Melithaea ochracea

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Melithaea ochracea
Melithaea ochracea2.jpg
Knotted fan coral at Pulau Tioman, West Malaysia
Scientific classification edit
Kingdom: Animalia
Phylum: Cnidaria
Class: Anthozoa
Order: Alcyonacea
Family: Melithaeidae
Genus: Melithaea
M. ochracea
Binomial name
Melithaea ochracea
(Linnaeus, 1785) [1]

Melithaea ochracea is a species of colonial soft coral in the family Melithaeidae, commonly known as knotted fan coral. It grows in tree-like fans on coral reefs in the South China Sea. It is used in the jewellery industry under the name red spongy coral.


Colonies of Melithaea ochracea are arborescent and usually grow to about 20 cm (8 in) long although much larger specimens can be found. They grow in one plane and have a branching, fan-shaped structure. The main skeletal stalk and branches are jointed, with swellings at the larger joints. The internodes are composed of hard, calcareous material while the joints are flexible and made of a horny material. The skeleton is covered by a flexible membrane, the mesoglea, which contains minute calcareous spicules or sclerites. The identity of these is important for distinguishing between different closely related species. In Melithaea ochracea, they include capstans, double discs, disc-spindles and unilaterally spinose spindles, plain spindles, clubs and anthocodial sclerites. Three sides of the branches are densely covered in calyces, dome shaped perforated structures from which the polyps protrude. Colonies vary in colour but tend to be shades of yellow, orange, red and white, sometimes with contrasting colours for the calyces and polyps. It is an azooxanthellate coral and does not contain symbiotic unicellular algae in its tissues.[2][3] In Singapore, it sometimes grows close to the low tide mark at depths of under 3 metres (9.8 ft) where colonies grow larger than deeper water specimens and mostly have yellow branches and red calyces. At greater depths, down to 15 metres (49 ft), the colonies are smaller and have different colour combinations.[3]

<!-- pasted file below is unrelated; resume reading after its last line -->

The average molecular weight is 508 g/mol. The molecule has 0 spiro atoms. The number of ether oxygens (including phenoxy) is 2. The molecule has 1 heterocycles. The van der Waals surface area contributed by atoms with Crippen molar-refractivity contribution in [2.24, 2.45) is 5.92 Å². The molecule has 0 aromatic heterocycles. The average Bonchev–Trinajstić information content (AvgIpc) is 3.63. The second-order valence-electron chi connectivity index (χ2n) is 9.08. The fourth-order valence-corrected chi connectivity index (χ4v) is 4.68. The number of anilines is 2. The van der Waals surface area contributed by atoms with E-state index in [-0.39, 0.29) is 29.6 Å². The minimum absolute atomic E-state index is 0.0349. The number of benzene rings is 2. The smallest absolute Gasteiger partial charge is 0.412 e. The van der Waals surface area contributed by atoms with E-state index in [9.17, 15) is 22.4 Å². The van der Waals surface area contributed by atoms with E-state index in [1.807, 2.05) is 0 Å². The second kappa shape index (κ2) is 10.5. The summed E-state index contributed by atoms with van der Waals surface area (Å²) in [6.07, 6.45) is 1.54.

Distribution and habitat[edit]

Melithaea ochracea grows on shallow reefs in the South China Sea between Taiwan and Indonesia. Its range also includes Singapore and Malaysia.[3] In Taiwan, it is the most widespread gorgonian coral and is found on the higher parts of reef fronts where its numerous small polyps can feed at water flow rates varying from 4 to 40 centimetres (1.6 to 15.7 in) per second.[4]


Melithaea ochracea can be used in reef aquaria to add interest to fish tanks and requires a moderate flow of water to allow the polyps to feed on non-evasive zooplankton and probably also phytoplankton.[4]

Melithaea ochracea is used in the jewellery industry where it is known as sponge coral because of the porous nature of the structure. Bright orange-red specimens are considered most desirable but variegated specimens, with yellow or orange streaks, are also sought after. Most of the sponge coral on the market has been stabilised by being filled with resin or polymer and polished. It is also sometimes dyed or crushed, mixed with epoxy resin and formed into the desired shape. It can be carved and is popular because it is relatively cheap. Natural, unenhanced coral is more expensive than its treated counterpart but it is difficult to find sufficient attractive rough material on the market. The coral measures 3.5 on the Mohs scale of mineral hardness so besides being easy to work, it is also easy to damage. It should not be worn next to the skin because it may become stained.[5]

It is harvested in the South China Sea between Taiwan and Indonesia and is sometimes farmed. It grows much more quickly than the traditional hard corals (Crallium spp.) that are used in jewellery and its harvesting is believed to be sustainable.[6]


  1. ^ van Ofwegen, Leen (2010). "Melithaea ochracea (Linnaeus, 1785)". World Register of Marine Species. Retrieved 2012-02-22.
  2. ^ Melithaea Marine Species Identification Portal. Retrieved 2012-02-22.
  3. ^ a b c Ofwegen, L.P. van; N.K.C. Goh; L.M. Chou (2000). "The Melithaeidae (Coelenterata: Octocorallia) of Singapore" (PDF). Zool. Med. Leiden. 73 (19): 285–304. Archived from the original (PDF) on 2012-02-25.
  4. ^ a b Aquarium plants Experts Guide To Saltwater Aquariums. Retrieved 2012-02-24.
  5. ^ Sponge coral JCK. Retrieved 2012-02-22.
  6. ^ The Story of Coral Kashgar. Retrieved 2012-02-22.